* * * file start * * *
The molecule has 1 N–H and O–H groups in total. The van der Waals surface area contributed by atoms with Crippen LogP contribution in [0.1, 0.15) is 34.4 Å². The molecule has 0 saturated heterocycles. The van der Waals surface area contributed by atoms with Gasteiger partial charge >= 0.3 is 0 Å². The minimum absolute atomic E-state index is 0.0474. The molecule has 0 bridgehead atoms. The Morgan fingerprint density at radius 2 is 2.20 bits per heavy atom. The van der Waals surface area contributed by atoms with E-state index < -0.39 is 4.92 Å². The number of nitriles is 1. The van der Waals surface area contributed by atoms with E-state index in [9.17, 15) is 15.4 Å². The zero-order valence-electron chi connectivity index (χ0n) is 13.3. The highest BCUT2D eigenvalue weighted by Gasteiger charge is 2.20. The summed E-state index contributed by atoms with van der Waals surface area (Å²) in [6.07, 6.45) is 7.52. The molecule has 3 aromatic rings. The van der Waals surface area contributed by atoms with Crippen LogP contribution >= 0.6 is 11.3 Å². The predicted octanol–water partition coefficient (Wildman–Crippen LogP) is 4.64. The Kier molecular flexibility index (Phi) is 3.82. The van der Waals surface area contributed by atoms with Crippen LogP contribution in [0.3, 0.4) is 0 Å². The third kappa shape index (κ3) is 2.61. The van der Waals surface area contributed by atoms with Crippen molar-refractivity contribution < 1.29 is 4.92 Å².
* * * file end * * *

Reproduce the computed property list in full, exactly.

The molecule has 1 N–H and O–H groups in total. The van der Waals surface area contributed by atoms with Crippen LogP contribution in [0.1, 0.15) is 34.4 Å². The molecule has 0 saturated heterocycles. The van der Waals surface area contributed by atoms with Gasteiger partial charge >= 0.3 is 0 Å². The minimum absolute atomic E-state index is 0.0474. The molecule has 0 bridgehead atoms. The Morgan fingerprint density at radius 2 is 2.20 bits per heavy atom. The van der Waals surface area contributed by atoms with E-state index < -0.39 is 4.92 Å². The number of nitriles is 1. The van der Waals surface area contributed by atoms with E-state index in [9.17, 15) is 15.4 Å². The zero-order valence-electron chi connectivity index (χ0n) is 13.3. The highest BCUT2D eigenvalue weighted by Gasteiger charge is 2.20. The summed E-state index contributed by atoms with van der Waals surface area (Å²) in [6.07, 6.45) is 7.52. The molecule has 3 aromatic rings. The van der Waals surface area contributed by atoms with Crippen LogP contribution >= 0.6 is 11.3 Å². The predicted octanol–water partition coefficient (Wildman–Crippen LogP) is 4.64. The Kier molecular flexibility index (Phi) is 3.82. The van der Waals surface area contributed by atoms with Crippen LogP contribution in [0.3, 0.4) is 0 Å². The third kappa shape index (κ3) is 2.61. The van der Waals surface area contributed by atoms with Crippen molar-refractivity contribution < 1.29 is 4.92 Å².